Talented Black Stick midfielder Stacey Carr, aged 27, has announced her retirement from the national team. After taking a break after the 2010 New Delhi Commonwealth Games, Carr told national coach Mark Hager that now feels like the right time to put down her stick and focus on her career.
“I was pretty certain that I wanted to retire after the Commonwealth Games. However, I thought it was important that I took a break to make sure that I was making the right decision,” says Carr, who is an administrator and marketing coordinator for CLAAS Harvest Centre Canterbury in Ashburton.
Carr will continue to play club hockey for High School Old Boys and at some point in the future may look to play for Canterbury in the National Hockey League, but for now she is happy taking a break from playing the sport at a top level.
“I will really miss the international games and playing at that competitive level. Also, the team environment and the people, you get to know everyone so well and I will miss being part of that,” says Carr, who has 127 international test caps to her name.
Having watched the recent Champions Trophy games on television, Carr says it is great to see the team continue to improve and she will be following them closely and keeping in touch with players as they build up to the 2012 London Olympics.
Hager says that Carr will be very much missed by everyone in the team and it was her tough, hard nosed approach to the game that she will be remembered for.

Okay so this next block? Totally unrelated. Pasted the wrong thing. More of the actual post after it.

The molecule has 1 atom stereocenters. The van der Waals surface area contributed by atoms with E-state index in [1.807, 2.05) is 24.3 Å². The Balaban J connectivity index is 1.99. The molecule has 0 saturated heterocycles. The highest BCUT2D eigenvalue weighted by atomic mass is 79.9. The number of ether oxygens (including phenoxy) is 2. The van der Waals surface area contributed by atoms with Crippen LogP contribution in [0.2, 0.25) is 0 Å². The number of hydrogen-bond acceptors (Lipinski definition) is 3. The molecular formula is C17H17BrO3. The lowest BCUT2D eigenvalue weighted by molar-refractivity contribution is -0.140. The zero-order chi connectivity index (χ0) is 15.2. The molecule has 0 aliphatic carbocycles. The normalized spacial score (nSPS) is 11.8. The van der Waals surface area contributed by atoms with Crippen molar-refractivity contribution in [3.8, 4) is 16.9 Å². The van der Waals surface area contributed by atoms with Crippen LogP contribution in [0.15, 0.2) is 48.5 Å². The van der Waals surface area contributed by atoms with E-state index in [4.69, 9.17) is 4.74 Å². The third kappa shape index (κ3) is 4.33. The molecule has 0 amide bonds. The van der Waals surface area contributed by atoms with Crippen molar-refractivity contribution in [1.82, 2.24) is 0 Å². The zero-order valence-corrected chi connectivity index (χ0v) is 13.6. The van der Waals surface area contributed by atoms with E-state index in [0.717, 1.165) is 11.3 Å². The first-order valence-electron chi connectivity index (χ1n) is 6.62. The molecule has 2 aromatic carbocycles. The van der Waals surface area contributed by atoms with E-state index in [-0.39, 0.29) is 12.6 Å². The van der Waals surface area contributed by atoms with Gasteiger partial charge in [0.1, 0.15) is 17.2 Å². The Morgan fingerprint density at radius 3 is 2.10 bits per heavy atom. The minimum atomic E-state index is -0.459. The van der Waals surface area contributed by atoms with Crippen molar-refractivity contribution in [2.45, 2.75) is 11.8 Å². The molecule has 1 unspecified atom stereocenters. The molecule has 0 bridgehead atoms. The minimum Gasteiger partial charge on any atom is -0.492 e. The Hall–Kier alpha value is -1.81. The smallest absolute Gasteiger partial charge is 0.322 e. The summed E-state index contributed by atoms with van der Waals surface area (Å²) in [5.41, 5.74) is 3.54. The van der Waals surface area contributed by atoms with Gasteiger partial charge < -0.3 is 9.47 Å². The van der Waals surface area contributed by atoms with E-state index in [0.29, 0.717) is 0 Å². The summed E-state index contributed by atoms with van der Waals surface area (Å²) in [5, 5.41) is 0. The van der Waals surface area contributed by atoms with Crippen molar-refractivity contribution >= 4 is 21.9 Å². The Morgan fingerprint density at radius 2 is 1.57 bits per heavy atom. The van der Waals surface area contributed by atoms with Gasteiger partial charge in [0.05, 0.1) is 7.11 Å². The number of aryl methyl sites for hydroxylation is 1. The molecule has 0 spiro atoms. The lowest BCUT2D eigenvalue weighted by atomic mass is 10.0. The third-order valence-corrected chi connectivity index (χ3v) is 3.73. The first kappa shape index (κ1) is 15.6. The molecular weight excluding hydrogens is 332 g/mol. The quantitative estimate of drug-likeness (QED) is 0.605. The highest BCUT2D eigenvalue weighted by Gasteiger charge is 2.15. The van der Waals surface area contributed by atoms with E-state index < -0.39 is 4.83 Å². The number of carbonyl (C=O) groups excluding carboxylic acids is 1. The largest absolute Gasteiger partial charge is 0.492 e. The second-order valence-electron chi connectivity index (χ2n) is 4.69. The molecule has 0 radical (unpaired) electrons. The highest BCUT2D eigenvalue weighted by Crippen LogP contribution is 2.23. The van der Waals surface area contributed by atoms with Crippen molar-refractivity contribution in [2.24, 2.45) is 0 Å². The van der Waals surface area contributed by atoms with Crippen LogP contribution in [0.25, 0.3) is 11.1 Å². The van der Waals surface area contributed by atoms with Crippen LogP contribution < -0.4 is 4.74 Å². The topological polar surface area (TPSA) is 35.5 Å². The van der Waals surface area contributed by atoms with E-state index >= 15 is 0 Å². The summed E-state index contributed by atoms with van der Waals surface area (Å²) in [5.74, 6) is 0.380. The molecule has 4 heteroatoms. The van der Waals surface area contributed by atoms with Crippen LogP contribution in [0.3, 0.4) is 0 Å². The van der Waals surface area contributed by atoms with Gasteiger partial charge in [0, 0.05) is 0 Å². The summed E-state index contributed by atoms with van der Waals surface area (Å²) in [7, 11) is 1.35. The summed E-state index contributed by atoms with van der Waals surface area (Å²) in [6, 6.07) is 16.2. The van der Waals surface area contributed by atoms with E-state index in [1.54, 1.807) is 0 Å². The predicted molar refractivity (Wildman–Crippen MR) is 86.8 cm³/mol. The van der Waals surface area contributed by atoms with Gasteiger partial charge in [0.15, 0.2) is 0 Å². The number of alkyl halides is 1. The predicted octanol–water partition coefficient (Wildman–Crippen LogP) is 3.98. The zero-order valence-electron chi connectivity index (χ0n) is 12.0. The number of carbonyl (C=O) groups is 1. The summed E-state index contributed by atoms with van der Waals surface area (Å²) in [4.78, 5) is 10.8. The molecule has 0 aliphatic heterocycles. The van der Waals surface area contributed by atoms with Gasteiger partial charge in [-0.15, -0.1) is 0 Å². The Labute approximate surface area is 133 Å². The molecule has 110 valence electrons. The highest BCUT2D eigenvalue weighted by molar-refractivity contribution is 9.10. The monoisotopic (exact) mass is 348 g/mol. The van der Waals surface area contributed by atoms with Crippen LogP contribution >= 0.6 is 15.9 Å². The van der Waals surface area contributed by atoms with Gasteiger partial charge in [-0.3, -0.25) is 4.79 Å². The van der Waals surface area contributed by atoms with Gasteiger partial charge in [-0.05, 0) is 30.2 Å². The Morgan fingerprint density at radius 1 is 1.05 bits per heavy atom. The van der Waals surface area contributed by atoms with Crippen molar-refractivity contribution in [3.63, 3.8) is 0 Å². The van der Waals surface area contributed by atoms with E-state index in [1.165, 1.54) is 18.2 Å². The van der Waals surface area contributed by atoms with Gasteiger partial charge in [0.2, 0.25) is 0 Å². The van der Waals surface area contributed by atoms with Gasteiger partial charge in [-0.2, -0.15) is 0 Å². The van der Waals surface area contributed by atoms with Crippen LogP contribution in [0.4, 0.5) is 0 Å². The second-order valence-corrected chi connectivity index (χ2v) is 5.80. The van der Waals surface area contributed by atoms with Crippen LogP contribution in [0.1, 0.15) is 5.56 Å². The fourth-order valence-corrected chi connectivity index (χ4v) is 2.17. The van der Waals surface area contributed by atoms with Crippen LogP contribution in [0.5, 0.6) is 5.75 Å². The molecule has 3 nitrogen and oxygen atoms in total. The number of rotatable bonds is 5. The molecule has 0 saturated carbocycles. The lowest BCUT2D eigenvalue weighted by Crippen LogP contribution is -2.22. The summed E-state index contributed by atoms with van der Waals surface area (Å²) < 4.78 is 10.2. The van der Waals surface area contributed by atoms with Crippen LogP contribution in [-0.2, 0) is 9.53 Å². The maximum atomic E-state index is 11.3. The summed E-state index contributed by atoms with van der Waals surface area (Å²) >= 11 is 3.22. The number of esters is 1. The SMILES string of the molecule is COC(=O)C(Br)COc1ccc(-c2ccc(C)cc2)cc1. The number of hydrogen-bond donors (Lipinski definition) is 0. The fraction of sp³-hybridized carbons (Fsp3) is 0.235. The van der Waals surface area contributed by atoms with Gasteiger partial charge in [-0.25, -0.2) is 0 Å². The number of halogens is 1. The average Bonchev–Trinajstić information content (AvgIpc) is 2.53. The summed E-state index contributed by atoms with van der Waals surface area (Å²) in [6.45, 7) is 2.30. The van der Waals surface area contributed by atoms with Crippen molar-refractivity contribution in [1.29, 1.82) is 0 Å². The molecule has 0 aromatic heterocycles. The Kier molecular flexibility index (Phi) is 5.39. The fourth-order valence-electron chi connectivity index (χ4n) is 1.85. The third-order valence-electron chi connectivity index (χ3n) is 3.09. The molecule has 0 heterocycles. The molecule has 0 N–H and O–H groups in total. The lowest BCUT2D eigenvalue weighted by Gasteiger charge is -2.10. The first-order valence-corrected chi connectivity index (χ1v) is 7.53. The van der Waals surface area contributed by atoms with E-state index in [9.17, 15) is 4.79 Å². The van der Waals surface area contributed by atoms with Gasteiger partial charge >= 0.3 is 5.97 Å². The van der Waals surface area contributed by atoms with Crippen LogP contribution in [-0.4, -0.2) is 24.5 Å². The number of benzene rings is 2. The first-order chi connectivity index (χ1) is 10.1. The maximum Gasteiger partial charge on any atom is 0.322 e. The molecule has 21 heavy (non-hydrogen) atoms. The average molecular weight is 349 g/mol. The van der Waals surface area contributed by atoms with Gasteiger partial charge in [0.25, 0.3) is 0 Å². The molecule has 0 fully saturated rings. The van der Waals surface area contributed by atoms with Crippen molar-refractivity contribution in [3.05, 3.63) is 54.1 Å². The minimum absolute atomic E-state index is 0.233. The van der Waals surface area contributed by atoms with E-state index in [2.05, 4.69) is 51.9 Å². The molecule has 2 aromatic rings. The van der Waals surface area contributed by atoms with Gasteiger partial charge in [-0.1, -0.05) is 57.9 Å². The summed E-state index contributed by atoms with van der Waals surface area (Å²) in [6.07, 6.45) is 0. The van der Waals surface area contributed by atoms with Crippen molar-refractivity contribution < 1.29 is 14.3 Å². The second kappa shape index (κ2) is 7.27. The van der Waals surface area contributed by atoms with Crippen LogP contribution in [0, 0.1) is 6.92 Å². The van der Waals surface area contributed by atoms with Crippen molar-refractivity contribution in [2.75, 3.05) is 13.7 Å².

“She is a gritty, determined player who is skilful in the midfield and hard to get the ball past. With the Black Sticks being a young side she added a lot of experience, and was especially supportive of the younger members in the team,” says Hager.
The low point of Carr’s career was rupturing her anterior cruciate ligament in 2007, building back up to full strength only to rupture it again in late 2009. However, competing in her first Olympics in Athens in 2004 and bringing home a silver medal from last year’s Commonwealth Games are the memories she will cherish when she looks back on her time playing the sport.
Carr says she learnt a lot from Hager and is confident that the team will only develop further with the knowledge and experience that he shares with the team. The other coach that Carr was eager to recognise was Canterbury based Black Sticks assistant coach Chris Leslie who has supported her from the early days.
“I have much to thank Chris for - he coached me from when I first made the team through till the end of last year and he was especially supportive when I was injured and trying to get back to full strength for the Commonwealth Games,” says Carr.
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